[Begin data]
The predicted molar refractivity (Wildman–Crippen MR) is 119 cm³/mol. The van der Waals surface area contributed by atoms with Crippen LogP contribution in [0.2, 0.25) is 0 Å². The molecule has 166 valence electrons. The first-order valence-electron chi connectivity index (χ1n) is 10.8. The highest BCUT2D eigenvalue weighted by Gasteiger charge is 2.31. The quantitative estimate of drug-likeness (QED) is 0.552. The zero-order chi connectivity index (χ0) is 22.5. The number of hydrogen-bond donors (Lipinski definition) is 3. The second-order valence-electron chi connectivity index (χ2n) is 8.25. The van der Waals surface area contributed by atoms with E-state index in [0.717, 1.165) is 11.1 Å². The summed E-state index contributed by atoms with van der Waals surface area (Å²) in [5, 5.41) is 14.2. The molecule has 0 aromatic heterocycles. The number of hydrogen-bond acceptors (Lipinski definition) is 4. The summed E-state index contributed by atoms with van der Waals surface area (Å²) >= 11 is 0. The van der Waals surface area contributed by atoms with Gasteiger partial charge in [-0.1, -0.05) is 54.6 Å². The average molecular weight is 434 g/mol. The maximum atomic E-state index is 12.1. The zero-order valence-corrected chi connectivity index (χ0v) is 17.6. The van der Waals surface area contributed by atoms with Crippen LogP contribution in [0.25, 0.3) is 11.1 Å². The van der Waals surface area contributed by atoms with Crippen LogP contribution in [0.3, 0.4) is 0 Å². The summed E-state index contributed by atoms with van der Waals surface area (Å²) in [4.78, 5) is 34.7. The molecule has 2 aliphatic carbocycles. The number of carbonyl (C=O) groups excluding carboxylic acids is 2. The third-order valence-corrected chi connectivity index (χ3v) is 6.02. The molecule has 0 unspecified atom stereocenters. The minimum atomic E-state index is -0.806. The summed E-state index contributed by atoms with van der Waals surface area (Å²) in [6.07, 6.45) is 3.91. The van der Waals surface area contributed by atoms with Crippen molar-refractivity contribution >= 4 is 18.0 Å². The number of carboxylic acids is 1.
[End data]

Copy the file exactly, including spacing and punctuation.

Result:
The predicted molar refractivity (Wildman–Crippen MR) is 119 cm³/mol. The van der Waals surface area contributed by atoms with Crippen LogP contribution in [0.2, 0.25) is 0 Å². The molecule has 166 valence electrons. The first-order valence-electron chi connectivity index (χ1n) is 10.8. The highest BCUT2D eigenvalue weighted by Gasteiger charge is 2.31. The quantitative estimate of drug-likeness (QED) is 0.552. The zero-order chi connectivity index (χ0) is 22.5. The number of hydrogen-bond donors (Lipinski definition) is 3. The second-order valence-electron chi connectivity index (χ2n) is 8.25. The van der Waals surface area contributed by atoms with E-state index in [0.717, 1.165) is 11.1 Å². The summed E-state index contributed by atoms with van der Waals surface area (Å²) in [5, 5.41) is 14.2. The molecule has 0 aromatic heterocycles. The number of hydrogen-bond acceptors (Lipinski definition) is 4. The summed E-state index contributed by atoms with van der Waals surface area (Å²) >= 11 is 0. The van der Waals surface area contributed by atoms with Gasteiger partial charge in [-0.1, -0.05) is 54.6 Å². The average molecular weight is 434 g/mol. The maximum atomic E-state index is 12.1. The zero-order valence-corrected chi connectivity index (χ0v) is 17.6. The van der Waals surface area contributed by atoms with Crippen LogP contribution in [0.25, 0.3) is 11.1 Å². The van der Waals surface area contributed by atoms with Crippen LogP contribution in [0.3, 0.4) is 0 Å². The summed E-state index contributed by atoms with van der Waals surface area (Å²) in [4.78, 5) is 34.7. The molecule has 2 aliphatic carbocycles. The number of carbonyl (C=O) groups excluding carboxylic acids is 2. The third-order valence-corrected chi connectivity index (χ3v) is 6.02. The molecule has 0 unspecified atom stereocenters. The minimum atomic E-state index is -0.806. The summed E-state index contributed by atoms with van der Waals surface area (Å²) in [6.07, 6.45) is 3.91. The van der Waals surface area contributed by atoms with Crippen molar-refractivity contribution >= 4 is 18.0 Å². The number of carboxylic acids is 1.